I’m writing this from inside an Airbus 380 en route to Montreal, Quebec, Canada to ride Can-Am’s newest Spyder, the F3. According to EiC, Kevin Duke, in his recent editorial, the Spyder isn’t a true motorcycle, yet he assigned me this task (such is the prerogative of being Chief). Having never been to Montreal, I readily accepted, but also made it abundantly clear in my response email to him that I do not want to become MO’s trike editor.

Nothing about motorcycling thrills me more than cornering. Acceleration, braking, wheelies, etc., are all good, but lean angle is my addiction. Not just in the natural feel of leaning into a corner (vs. the unnatural feel of cornering an automobile), but the physics behind the action. How the two little contact patches between rubber and road create enough friction to withstand cornering G forces. How those forces prevent the bike from falling over when leaned. I’ll sometimes think and wonder at the physics of cornering a motorcycle even when my knee puck is strafing the tarmac at the apex of a bend.

This is the kind of riding I love. All my non-motorcycling friends see pictures like this and wonder how I don’t fall off. That’s when I give a short physics lesson.

This is the kind of riding I love. All my non-motorcycling friends see pictures like this and wonder how I don’t fall off. That’s when I give a short physics lesson.

It hasn’t always been this way. I grew up idolizing the outlaw biker style. Blame it on all those B-grade biker flicks playing on late night TV in my youth. A couple friends were wheelying Ninjas around my high school, but I wasn’t impressed. I made my first Sturgis appearance when I was 18.

When a younger me was hired as San Luis Honda’s newest salesman, Walter, the sales manager, asked me during the interview what model Honda on the showroom floor I’d choose to ride. “The Shadow 1100,” I immediately replied. “Why,” he asked. “Because it most closely resembles a Harley-Davidson,” said I.

After so many months hawking motorcycles to Central California residents, learning everything I could about CBRs and their FZR, GSX-R, ZX-R competitors, it came time for me to actually experience a sportbike. It was only a 30-mile delivery ride mostly on the 101, with a few twists and turns getting to and from the freeway, but it changed my entire motorcycling perspective. I took ownership of a CBR600F2 soon thereafter and never looked back.

One day I volunteered to test a Can-Am Spyder. Next thing you know, I’ve become the weird-bike/trike tester!

One day I volunteered to test a Can-Am Spyder. Next thing you know, I’ve become the weird-bike/trike tester!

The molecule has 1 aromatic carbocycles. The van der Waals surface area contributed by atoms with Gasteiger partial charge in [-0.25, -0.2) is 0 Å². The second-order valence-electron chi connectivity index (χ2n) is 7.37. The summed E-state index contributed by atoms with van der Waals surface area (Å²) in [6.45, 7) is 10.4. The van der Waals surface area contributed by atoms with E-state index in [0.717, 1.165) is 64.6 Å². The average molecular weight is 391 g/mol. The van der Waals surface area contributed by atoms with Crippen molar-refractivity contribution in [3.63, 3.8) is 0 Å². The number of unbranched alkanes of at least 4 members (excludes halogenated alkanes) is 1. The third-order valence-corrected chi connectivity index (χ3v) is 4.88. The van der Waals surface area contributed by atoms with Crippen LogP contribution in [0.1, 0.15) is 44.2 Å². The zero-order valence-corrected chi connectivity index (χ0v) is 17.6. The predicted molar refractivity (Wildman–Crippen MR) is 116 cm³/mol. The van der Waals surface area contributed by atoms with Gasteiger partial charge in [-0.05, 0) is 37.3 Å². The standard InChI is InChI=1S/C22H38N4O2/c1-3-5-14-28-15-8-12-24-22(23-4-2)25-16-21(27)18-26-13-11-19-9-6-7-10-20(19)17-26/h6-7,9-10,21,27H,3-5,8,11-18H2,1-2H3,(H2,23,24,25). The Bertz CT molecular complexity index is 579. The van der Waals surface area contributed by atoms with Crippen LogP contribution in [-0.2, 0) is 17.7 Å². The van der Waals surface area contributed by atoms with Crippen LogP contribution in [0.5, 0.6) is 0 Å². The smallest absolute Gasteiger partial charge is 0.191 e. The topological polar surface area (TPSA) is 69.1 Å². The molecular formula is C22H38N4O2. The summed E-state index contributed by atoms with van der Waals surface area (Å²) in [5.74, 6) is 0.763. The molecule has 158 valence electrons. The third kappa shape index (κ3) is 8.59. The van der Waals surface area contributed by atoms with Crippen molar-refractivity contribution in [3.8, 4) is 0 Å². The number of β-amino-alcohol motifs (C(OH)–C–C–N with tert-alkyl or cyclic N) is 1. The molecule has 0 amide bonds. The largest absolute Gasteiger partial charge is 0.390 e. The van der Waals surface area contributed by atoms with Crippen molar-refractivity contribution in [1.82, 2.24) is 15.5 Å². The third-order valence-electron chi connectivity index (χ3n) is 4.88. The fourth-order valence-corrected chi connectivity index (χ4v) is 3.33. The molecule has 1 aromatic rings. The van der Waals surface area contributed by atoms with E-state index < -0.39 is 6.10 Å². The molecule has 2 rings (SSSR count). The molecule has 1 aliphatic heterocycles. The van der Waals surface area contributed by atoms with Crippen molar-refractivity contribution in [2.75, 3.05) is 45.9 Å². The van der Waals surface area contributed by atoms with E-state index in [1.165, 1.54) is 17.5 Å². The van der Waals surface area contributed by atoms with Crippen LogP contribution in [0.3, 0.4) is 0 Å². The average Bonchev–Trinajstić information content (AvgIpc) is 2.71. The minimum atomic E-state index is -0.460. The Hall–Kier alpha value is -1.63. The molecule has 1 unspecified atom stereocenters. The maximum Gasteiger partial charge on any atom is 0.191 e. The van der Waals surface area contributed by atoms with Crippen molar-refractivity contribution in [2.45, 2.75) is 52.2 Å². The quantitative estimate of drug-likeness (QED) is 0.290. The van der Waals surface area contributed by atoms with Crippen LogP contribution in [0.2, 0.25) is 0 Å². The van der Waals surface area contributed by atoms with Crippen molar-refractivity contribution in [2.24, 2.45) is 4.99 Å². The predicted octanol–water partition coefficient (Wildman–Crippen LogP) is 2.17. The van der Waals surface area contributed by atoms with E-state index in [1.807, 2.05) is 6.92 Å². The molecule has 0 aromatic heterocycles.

Jack was a mechanic at two of the dealerships where I sold bikes in the early ’90s. He was a vintage enthusiast and gave me the bug. The second of the two dealerships  at which we worked together specialized in vintage bikes. It was here where I got to ride models normally seen at museums or at auction. People complain today about technology detracting from the riding experience. Try operating a motorcycle with a foot clutch, suicide shift and spark advance, and then tell me how technology is a bad thing.

I used to admire sidecars from afar, never really paying them much attention. An old girlfriend’s father had one. He’d put the grandkids in the hack, make a sharp right and smile as the kids screamed with glee at being elevated. It wasn’t until I tested a two-wheel drive Ural for MO a few years ago that I discovered how much fun I’d been missing not having given sidecars a real chance. Testing a 2014 2WD Ural Gear-Up in the snow last February was a highlight of this year.

At least the Spyder had handlebars. The Polaris Slingshot, while fun, has a steering wheel!

At least the Spyder had handlebars. The Polaris Slingshot, while fun, has a steering wheel!

Duke also sent me to the launch of the recently introduced Polaris Slingshot. With its bucket seats and steering wheel, it’s certainly no motorcycle, but, like the Spyder, it’s classified as a motorcycle because it has fewer than four wheels. It’s gotta be labeled something, and motorcycle is as close as it gets, which gives it an exemption from meeting the FMVSS safety standards for cars. The Slingshot doesn’t lean, doesn’t lane split and doesn’t wheelie, but it’s a helluva lot of fun, and I begrudge no one for buying one of these, er … motorcycles.

By sharing these experiences, I was intending to coerce others into exploring new riding experiences whether they be two wheels with a sidecar, a trike, a vintage bike, a cruiser, etc., but having now read what I’ve written, it seems apparent (outside of Evans’ review of H-D’s 2015 Freewheeler), I’ve become MO’s go-to editor for things of a three-wheel nature. Damn you, Kevin Duke!

Being the de-facto weird-bike editor has its perks. Getting to ride a Yamaha YZ450 with metal spikes in its tires on a frozen lakebed is definitely one of them.

Being the de-facto weird-bike editor has its perks. Getting to ride a Yamaha YZ450 with metal spikes in its tires on a frozen lakebed is definitely one of them.

It’s all good. Next month I travel to Spain for BMW’s press launch of the revamped S1000RR – a two-wheels-only event with plenty of cornering and lean angle.

Had I my dream garage, though, one’s thing’s for certain. Sprinkled among the two-wheel performance exotica would be a smattering of select vintage bikes, some cruisers and certainly a 2WD Ural. And maybe, depending on the expansiveness of said garage, a Spyder and a Slingshot. But only if there’s enough room among the other bikes: MXer, supermoto, speedway, dual-sport, tourer, sport-tourer, adventure-tourer, naked hooligan, some two-strokes … yeah, it’d be a big garage.